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From Andrei Alecu <and...@tachyon-labs.com>
Subject Performance improvements - BitArrays
Date Sat, 13 Dec 2008 13:04:33 GMT
Hello all,

This is my first message here. I've been using Lucene.NET for a while 
for a pretty big local search engine website and thought I'd share some 
of the performance improvements I came across.

I made lots of changes to the Lucene code base in the process, and had 
to write my own geographical based filters and sort classes.

I got it to a point where it can do a search through 17,000,000 records 
in under 200 ms, all this while also filtering results so they are 
within specified coordinates (each listing having its own coordinates), 
and also sorting results by distance to a certain point of origin - all 
on one machine. And I'm pretty sure it can be made even faster.

I'd like to share one of the easy and pretty noticeable performance 
improvements I did.

Lucene.NET, in its current implementation, makes heavy use of the .NET 
BitArray class. This class is not really performance optimized at all 
(you can look through the sources from Microsoft).

The problem is that Microsoft sealed the BitArray class so you can't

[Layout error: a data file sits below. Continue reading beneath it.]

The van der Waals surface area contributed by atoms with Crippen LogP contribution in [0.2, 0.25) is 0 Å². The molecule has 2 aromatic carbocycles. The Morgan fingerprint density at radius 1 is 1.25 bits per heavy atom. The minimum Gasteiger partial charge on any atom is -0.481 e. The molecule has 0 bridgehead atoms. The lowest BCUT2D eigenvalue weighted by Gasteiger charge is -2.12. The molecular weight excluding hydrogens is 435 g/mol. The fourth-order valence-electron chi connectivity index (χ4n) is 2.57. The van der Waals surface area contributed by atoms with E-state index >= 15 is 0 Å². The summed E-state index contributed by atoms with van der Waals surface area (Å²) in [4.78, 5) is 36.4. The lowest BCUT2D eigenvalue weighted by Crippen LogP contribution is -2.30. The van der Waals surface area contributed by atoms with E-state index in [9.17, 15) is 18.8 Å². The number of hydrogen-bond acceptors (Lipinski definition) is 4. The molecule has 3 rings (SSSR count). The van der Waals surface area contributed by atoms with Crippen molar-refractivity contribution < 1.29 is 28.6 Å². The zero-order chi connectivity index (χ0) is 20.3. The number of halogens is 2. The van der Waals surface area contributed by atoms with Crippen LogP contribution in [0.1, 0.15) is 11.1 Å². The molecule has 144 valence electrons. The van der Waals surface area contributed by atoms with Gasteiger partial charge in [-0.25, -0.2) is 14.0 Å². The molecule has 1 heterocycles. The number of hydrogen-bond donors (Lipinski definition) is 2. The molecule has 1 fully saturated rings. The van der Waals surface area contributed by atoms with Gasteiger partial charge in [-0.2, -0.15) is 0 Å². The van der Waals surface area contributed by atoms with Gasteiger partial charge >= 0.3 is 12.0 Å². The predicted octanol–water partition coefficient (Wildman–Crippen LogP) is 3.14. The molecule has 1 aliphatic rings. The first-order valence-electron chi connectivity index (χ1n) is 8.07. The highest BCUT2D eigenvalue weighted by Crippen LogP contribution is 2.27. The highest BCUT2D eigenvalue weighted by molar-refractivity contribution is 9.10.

derive from it, so I got the sources from Microsoft and then heavily 
optimized them for performance using pointers (unsafe code), and some 
improved algorithms for finding the Next Set Bit (which I use 
extensively in my own Geo-filters).

Also, if you can remove some of the valid argument checks from the 
BitArray class, then that's all the better for performance as well, 
because methods that throw explicit errors are not inlined by the .NET JIT.

The other big improvement I did was to keep a renewable pool of BitArray 
classes in memory in order to minimize garbage collection. What this 
means is, whenever I need a new BitArray, instead of creating a 
completely new instance that the GC has to manage, I get one from a pool 
of 'released' BitArrays. When I'm done with a BitArray, instead of 
letting it go to the GC, I just put it back in the pool so it can be 
reused. This reduced GCs to a minimum in my application, and the memory 
footprint of my application is also much more stable.

I realize however that this second improvement would break the Java code 
compatibility so it's just something more advanced users would want to 
do for themselves.

I'm not sure if attaching files here works, but I'll attach the 
performance BitArray class I have.

Thanks for all your hard work everyone!

Kind regards,
Andrei Alecu



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